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UK police in riot gear. Photo by: Bobaliciouslondon

If you’ve been out looting, smile. You are now an infamous Internet celebrity.

After being criticized for their lack of presence during the riots in London, and in an apparent attempt to prove they are actively working on arresting the looters, the British police are now using social media to hunt down, arrest and humiliate the convicted.

Using the Internet’s reach to accelerate their investigations and encouraging people to come forward with any information, The Metropolitan Police released a flickr stream with photos of suspects caught in the act.

Flickr stream of Greater Manchester's police showing suspects caught on camera.

But in this multimedia world we live in, why just have photos when you can also have videos? Many arrests were also filmed and shared on their Youtube channel.

And since whipping posts are so outdated nowadays, The Greater Manchester Police (GMP) is also actively using twitter to post names, birthdays and addresses of the convicted looters in order to notify the public, prevent innocent people with the same name from being confused, and most probably to humiliate the guilty.

Tweet containing name, address and birthday of a looter by UK police.

It is worth noting that personal information of criminals are public records in the UK, but this is the first time different social media websites are being used to broadcast what used to appear in local or national newspapers on a much larger worldwide scale.

I can just imagine the extent of embarrassment, knowing that everything on the Internet is saved and archived by search engines for a lifetime.

With the 2012 Olympics right around the corner, I’d say the UK police are definitely working on improving their image.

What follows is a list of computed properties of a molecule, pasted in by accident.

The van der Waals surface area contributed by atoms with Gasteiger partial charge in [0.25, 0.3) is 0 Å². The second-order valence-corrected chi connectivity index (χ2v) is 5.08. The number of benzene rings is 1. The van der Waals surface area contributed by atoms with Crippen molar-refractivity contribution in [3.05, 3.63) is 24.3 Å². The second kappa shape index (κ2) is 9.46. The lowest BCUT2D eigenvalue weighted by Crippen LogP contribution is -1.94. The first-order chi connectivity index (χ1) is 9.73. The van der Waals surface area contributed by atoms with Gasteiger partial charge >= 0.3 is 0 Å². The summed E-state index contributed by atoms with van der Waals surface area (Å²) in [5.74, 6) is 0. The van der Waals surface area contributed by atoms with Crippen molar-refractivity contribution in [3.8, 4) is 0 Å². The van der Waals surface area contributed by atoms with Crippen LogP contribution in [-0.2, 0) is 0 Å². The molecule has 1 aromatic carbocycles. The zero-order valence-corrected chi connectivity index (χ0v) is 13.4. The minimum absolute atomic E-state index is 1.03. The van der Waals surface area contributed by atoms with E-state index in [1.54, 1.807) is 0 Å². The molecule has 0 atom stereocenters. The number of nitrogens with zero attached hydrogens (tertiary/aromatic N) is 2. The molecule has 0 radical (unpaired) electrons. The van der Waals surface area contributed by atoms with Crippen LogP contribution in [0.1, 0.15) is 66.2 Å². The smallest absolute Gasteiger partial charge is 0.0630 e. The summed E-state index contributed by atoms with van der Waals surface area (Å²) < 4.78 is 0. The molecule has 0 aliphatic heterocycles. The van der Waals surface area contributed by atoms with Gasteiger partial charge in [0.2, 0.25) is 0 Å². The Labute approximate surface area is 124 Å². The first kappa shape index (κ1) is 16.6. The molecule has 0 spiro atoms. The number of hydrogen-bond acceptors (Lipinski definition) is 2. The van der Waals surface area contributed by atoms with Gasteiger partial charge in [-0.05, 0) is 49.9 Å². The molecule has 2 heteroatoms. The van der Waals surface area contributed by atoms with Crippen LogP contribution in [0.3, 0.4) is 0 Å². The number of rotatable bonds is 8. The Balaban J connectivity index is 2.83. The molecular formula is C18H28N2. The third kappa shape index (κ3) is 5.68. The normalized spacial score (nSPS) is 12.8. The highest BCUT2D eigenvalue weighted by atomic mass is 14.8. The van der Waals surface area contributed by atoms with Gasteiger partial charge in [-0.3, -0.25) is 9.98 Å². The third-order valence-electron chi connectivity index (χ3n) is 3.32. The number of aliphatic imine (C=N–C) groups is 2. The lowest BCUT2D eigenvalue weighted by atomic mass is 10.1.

World Events


About The Author

Daniel Nahabedian

Daniel left behind his cubicle in 2009 to start a RTW journey & follow his true passion: photography. He is currently settling down in Thailand to work on his Travel Photo Blog Canvas of Light & become a full time freelance Travel Photographer.

  • Ian MacKenzie

    We saw the same reaction in Vancouver… which initially feels like ‘serving justice’ yet is highly problematic.  Consider – would you want to live in a society where your every move is recorded and turned in… not by police cams, but by your neighbours?   I think that fosters a culture of mistrust and suspicion… something London/Vancouver need less of, not more.

  • Bessie Crum

    This is the less talked about side of social media – it can be used for social revolution/movements/etc and also the people wishing to stop it. Nice roundup, Daniel.

  • Jennifer

    Wow, My best fríènd ,she just has annóuncéd hér wēddīng wīth a mīllionairě mān who is a cèlèbrìty !They mèt via~~~S’u'c’c'e’s's’f'u’l`m`i`n`g`l`e.C/0/M~~~~ is the lārgēst and bēst clúb for cělêbrīty and theìr àdmirèrs to chát ōnlìnè. …You do nǒt hávè to bê rīch ór fāmóùs. ,bùt yōu cān meēt yóùr trùē lòvê , It’s wòrthy ǎ try!

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